No killer robots. No magic. No enchanted weaponry. No super science. No ancient prophesied destiny.
The only supernatural here, the only destiny, is true love. Because Mars is pure high school romantic drama. And lots of it.
Not that I have anything against killer robots, etc. It’s just, as you know, I LOVE me some teen melodrama.
This 15 volume series begins when Rei interrupts Kira as she’s sketching in a park to ask directions to the Medical Center. Without saying a word, she draws him a map, thrusts it at him, and walks away. Back at her house, clearly annoyed, she reveals to her mother that she’s just had a run in with someone she doesn’t like, who is so oblivious to her that he probably doesn’t even realize they go to the same school. And any way, he’s a bad boy who smokes behind the teachers’ backs “and that kind of stuff.” (Oh yeah, the bad-boy stuff.)
Rei goes on to visit his friend who has lost his leg in a motorcycle accident, and reveals a little more about himself, his capacity to care about his friends, his own penchant for danger, his casual belief that no one really cares what happens to him. While there, he also discovers a drawing on the back of his map and is intrigued by it.
In school the next day, he recognizes Kira as the artist from the park. She doesn’t seem to want anything to do with him, but he’s not the sort to let that deter him, once he’s intrigued. His genuine admiration of her artwork surprises her, makes her pause long enough to give him a chance to start charming her, and to rescue her from a bad situation at school. The drama escalates when Rei’s attention to Kira gets her on the bad side of a violent classmate who is desperate for Rei to notice her.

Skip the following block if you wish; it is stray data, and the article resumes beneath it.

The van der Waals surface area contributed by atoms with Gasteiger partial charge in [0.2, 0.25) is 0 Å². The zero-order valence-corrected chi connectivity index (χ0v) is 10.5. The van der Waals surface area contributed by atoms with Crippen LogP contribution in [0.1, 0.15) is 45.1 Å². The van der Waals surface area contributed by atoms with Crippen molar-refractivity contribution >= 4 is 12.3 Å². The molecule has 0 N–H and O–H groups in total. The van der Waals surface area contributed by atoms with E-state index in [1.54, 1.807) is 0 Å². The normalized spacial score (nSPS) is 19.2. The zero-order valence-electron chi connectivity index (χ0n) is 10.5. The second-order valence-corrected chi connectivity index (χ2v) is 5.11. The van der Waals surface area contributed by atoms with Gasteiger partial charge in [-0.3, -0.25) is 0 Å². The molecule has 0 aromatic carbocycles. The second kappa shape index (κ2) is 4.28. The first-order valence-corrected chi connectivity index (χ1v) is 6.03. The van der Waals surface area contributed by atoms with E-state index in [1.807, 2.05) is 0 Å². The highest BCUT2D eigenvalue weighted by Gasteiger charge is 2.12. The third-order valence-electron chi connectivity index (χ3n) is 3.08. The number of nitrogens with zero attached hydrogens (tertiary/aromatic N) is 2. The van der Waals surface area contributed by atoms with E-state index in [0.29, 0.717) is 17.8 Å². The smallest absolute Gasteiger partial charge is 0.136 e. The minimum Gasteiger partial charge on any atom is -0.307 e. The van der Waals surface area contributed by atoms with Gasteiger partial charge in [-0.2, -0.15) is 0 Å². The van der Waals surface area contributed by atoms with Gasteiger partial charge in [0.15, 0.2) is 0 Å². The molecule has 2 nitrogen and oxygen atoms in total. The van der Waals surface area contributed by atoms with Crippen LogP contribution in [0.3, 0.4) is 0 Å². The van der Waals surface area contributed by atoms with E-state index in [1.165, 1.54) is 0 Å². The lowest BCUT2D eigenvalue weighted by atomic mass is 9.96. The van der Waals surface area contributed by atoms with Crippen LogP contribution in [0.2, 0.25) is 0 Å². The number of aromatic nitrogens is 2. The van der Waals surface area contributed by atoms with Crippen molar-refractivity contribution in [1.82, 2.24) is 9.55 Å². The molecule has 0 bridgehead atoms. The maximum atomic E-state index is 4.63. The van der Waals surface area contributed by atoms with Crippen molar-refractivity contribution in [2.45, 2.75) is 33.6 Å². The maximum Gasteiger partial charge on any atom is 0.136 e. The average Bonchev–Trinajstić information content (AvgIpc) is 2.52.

I don’t think you can talk merely about what happens in the story and convey what it’s like to read it. It’s very character driven, and much of the emotion in the story is carried by the art and the characters’ thoughts. Even from this first volume, the relationship between them is heartrendingly sweet. As the series unfolds, it goes deeper into both characters, showing us a perfect fit and how much they need to be together. The whole thing is basically this big, dramatic, love-story wish fulfilled.
I can’t say enough about how much I love this series.
The books are black and white, about 200 pages long, and each takes only a few hours to read. If you haven’t read manga before, it will take a little getting used to, a little effort at first to follow the flow of the pictures and dialogue, and to get used to reading from right to left. This is a wonderful series, however, for showing off what manga does so well: the marrying of art with story. It’s a great example of how, unlike many American comics, manga isn’t bound to right-angled frames. The images are often splashed over the page, drawn within shapes, floating hazily in the background, working with and enhancing the experience of the story.
I’ve really got to encourage you to give this one a try, especially if you have that lust for character-driven melodrama (teen soap) that I do. There are many used copies available on Amazon, many for $0.01 plus shipping, or about $4. Get the first one, see what you think.